10-29-2010, 03:14 PM
I'm sorry to jack the the thread, but 1½ page into the article I said to myself "Damn - I should upload a bunch of pictures of my club":
I train in AK Thor, established in '94.. 1894 which makes it the oldest one in Denmark and as far as we know the oldest one in Scandinavia. Back in the day all the clubs had the "AK" prefix, meaning Atletik Klub (Athletic Club). Back then, that meant boxing and weightlifting. Thor is the Norse God of Thunder. Other clubs had names like AK Atlas or AK Viking. It is located outside of our capital - Copenhagen - on the island of Amager. Amager is the 'New Jersey' of Denmark.
The club is driven as an association (not sure if that's the right word), meaning every member has an equal say at the annual general assembly. The most important thing at the general assembly is free pizza and a very long, drawn out discussion about buying new equipment.
The price is 300 DKK per quarter (~ $55) or 1/3 of a standard fitness membership. After having trained there for a while and been "OK'ed", one is given a key and can come and go as one wishes.
The club doesn't offer any formal training or programming, but Mondays, Thursdays and Saturdays the Grand Old Men of the club are there and they offer instructions. Generally, everybody corrects everybody.
Outside view with some Scandinavian autumn in the background. The club is located in some old army barracks that have since turned into a big area with football pitches.
Bars. All are Eleiko, except the fatbar. The fatbar weighs a whopping 5kg.
Swedish stall bars, Therabands, small plates, bicycle inner tubes, 'real' bands, jump ropes, dipping belt, broom sticks and a very old school way of doing incline bench presses.
Bumper plates from 2,5 to 25kg.
10-29-2010, 03:15 PM
A pamphlet to celebrate our 75th anniversary in 1969. Apparently the club was founded by a Stalin look-a-like.
Cardio is very important.
Music, boxes of chalk, therapeutic balls (the big one is great for the spine, the small one is great for the feet). The bottle is - from what I can tall - a beer from when Russia was called USSR.
Our 'platforms'. Some monster is doing some serious deadlifting.
10-29-2010, 03:15 PM
Our coat of arms. On the right is a showcase with scorecards for lifters from days gone by. One the left is a poster of barbell and dumbbell exercises.
Heavyweight (above 90kgs). STEM = press, TRÆK = snatch, STØD = clean and jerk. The coloured lines means it's a records of sorts. Notice that you can read the hand writing.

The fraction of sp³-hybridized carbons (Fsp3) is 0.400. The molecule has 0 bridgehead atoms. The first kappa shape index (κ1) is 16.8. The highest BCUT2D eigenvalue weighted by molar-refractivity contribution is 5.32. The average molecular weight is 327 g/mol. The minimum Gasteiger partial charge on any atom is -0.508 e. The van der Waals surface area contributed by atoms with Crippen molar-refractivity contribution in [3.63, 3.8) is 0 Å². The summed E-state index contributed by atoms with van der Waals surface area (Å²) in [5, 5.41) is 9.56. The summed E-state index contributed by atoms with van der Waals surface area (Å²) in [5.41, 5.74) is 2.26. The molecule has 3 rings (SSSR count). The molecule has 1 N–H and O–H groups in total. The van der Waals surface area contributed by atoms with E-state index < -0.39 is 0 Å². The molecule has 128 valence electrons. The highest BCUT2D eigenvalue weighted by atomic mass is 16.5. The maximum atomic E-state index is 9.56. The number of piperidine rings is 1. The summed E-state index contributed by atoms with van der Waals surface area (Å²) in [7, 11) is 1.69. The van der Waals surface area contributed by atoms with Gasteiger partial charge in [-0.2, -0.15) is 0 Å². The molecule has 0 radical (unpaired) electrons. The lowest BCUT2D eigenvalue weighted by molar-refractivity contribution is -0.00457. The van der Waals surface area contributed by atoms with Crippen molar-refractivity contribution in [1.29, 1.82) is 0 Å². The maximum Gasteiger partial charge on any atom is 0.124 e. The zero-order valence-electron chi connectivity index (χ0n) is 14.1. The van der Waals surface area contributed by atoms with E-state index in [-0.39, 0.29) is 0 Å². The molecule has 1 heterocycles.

Almost as in depth as Starting Strength. I have pictures of all 4 posters is people want to look closer.
Our kettlebells that aren't put to good use and a lonely lifting box.
10-29-2010, 03:16 PM
A new addition. In the background are some poster from the '96 Olympic Games. Chemerkin C&Js 260kg.
Jerk boxes. Used mostly for storage and jumping.
Present day scorecards. Apparently the ability to lift heavy weights go hand in hand with the ability the write with a pen.
Random challenge. Who can walk the longest with a 32kg KB in each hand.
10-29-2010, 03:17 PM
THE LAND OF THE LAW! If you do not comply with the rules set forth, you will be explained, in a very calm voice, that the other members also have to train here and they would like you to try to follow the rules. Pretty please - with sugar on top.
The room next door, where "The Other Guys" train. Notice the old Power Rack. Now it's a place to train your six pack.
Dumbbells. They only go to 40kg. The club's board has the belief that too heavy dumbbells will attract people on steroids.
Changing rooms: Cabinets for shoes/sleeves/belts and a weight.
I hope you found this little tour interesting. If this is the wrong place to post this, please let me know.
10-29-2010, 09:42 PM
It's a little off-topic, but interesting in an old-school way. Tommy would approve.
11-01-2010, 12:52 PM
Good tour, even better captioning.
Suggs mentions that describing the X-Factor would require another article. I'd like to see that article. I'm sure I'm not alone.